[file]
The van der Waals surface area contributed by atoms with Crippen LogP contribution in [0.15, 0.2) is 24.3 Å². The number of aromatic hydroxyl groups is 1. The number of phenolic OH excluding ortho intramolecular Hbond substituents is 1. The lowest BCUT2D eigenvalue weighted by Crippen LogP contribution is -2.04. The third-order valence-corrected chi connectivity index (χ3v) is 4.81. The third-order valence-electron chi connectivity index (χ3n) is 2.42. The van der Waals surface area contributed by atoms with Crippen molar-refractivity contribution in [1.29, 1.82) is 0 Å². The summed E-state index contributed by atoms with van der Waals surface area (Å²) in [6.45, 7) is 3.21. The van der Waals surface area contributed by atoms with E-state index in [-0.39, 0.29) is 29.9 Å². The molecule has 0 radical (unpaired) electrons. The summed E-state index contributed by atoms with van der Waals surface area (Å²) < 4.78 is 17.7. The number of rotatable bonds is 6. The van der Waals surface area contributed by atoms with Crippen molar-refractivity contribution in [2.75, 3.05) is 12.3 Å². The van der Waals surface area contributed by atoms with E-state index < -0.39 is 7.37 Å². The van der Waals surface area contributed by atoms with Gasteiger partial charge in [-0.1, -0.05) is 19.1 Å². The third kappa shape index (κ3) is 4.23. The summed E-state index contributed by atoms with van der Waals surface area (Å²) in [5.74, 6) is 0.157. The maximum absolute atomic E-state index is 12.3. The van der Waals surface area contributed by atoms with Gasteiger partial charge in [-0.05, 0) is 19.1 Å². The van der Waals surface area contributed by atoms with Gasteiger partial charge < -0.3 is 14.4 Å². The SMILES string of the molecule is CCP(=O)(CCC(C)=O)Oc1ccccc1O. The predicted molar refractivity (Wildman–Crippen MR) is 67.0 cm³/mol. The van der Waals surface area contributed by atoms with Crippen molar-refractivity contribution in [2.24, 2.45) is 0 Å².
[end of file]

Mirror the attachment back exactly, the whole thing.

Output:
The van der Waals surface area contributed by atoms with Crippen LogP contribution in [0.15, 0.2) is 24.3 Å². The number of aromatic hydroxyl groups is 1. The number of phenolic OH excluding ortho intramolecular Hbond substituents is 1. The lowest BCUT2D eigenvalue weighted by Crippen LogP contribution is -2.04. The third-order valence-corrected chi connectivity index (χ3v) is 4.81. The third-order valence-electron chi connectivity index (χ3n) is 2.42. The van der Waals surface area contributed by atoms with Crippen molar-refractivity contribution in [1.29, 1.82) is 0 Å². The summed E-state index contributed by atoms with van der Waals surface area (Å²) in [6.45, 7) is 3.21. The van der Waals surface area contributed by atoms with E-state index in [-0.39, 0.29) is 29.9 Å². The molecule has 0 radical (unpaired) electrons. The summed E-state index contributed by atoms with van der Waals surface area (Å²) < 4.78 is 17.7. The number of rotatable bonds is 6. The van der Waals surface area contributed by atoms with Crippen molar-refractivity contribution in [2.75, 3.05) is 12.3 Å². The van der Waals surface area contributed by atoms with E-state index < -0.39 is 7.37 Å². The van der Waals surface area contributed by atoms with Gasteiger partial charge in [-0.1, -0.05) is 19.1 Å². The third kappa shape index (κ3) is 4.23. The summed E-state index contributed by atoms with van der Waals surface area (Å²) in [5.74, 6) is 0.157. The maximum absolute atomic E-state index is 12.3. The van der Waals surface area contributed by atoms with Gasteiger partial charge in [-0.05, 0) is 19.1 Å². The van der Waals surface area contributed by atoms with Gasteiger partial charge < -0.3 is 14.4 Å². The SMILES string of the molecule is CCP(=O)(CCC(C)=O)Oc1ccccc1O. The predicted molar refractivity (Wildman–Crippen MR) is 67.0 cm³/mol. The van der Waals surface area contributed by atoms with Crippen molar-refractivity contribution in [2.24, 2.45) is 0 Å².